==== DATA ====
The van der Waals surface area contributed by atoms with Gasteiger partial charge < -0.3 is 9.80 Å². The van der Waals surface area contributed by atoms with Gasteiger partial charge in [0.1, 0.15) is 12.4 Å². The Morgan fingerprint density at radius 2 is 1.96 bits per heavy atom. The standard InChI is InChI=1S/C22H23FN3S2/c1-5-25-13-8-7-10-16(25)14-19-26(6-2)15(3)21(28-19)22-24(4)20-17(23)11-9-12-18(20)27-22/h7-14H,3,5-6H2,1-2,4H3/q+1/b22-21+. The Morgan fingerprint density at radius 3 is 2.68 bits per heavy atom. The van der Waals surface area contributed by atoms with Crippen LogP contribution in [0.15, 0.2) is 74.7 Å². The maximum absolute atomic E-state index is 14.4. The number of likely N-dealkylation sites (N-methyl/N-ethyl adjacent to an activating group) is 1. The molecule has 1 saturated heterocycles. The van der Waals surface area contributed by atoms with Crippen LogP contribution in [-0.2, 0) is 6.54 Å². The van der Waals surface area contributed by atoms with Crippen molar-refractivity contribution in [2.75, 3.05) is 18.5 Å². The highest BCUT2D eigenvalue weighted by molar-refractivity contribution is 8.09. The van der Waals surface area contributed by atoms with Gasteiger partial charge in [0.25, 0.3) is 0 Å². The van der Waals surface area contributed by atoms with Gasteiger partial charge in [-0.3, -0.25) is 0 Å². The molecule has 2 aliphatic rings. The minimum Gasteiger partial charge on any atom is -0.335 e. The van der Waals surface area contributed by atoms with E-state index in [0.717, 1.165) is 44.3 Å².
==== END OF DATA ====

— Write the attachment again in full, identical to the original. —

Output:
The van der Waals surface area contributed by atoms with Gasteiger partial charge < -0.3 is 9.80 Å². The van der Waals surface area contributed by atoms with Gasteiger partial charge in [0.1, 0.15) is 12.4 Å². The Morgan fingerprint density at radius 2 is 1.96 bits per heavy atom. The standard InChI is InChI=1S/C22H23FN3S2/c1-5-25-13-8-7-10-16(25)14-19-26(6-2)15(3)21(28-19)22-24(4)20-17(23)11-9-12-18(20)27-22/h7-14H,3,5-6H2,1-2,4H3/q+1/b22-21+. The Morgan fingerprint density at radius 3 is 2.68 bits per heavy atom. The van der Waals surface area contributed by atoms with Crippen LogP contribution in [0.15, 0.2) is 74.7 Å². The maximum absolute atomic E-state index is 14.4. The number of likely N-dealkylation sites (N-methyl/N-ethyl adjacent to an activating group) is 1. The molecule has 1 saturated heterocycles. The van der Waals surface area contributed by atoms with Crippen LogP contribution in [-0.2, 0) is 6.54 Å². The van der Waals surface area contributed by atoms with Crippen molar-refractivity contribution in [2.75, 3.05) is 18.5 Å². The highest BCUT2D eigenvalue weighted by molar-refractivity contribution is 8.09. The van der Waals surface area contributed by atoms with Gasteiger partial charge in [0.25, 0.3) is 0 Å². The van der Waals surface area contributed by atoms with Gasteiger partial charge in [-0.3, -0.25) is 0 Å². The molecule has 2 aliphatic rings. The minimum Gasteiger partial charge on any atom is -0.335 e. The van der Waals surface area contributed by atoms with E-state index in [0.717, 1.165) is 44.3 Å².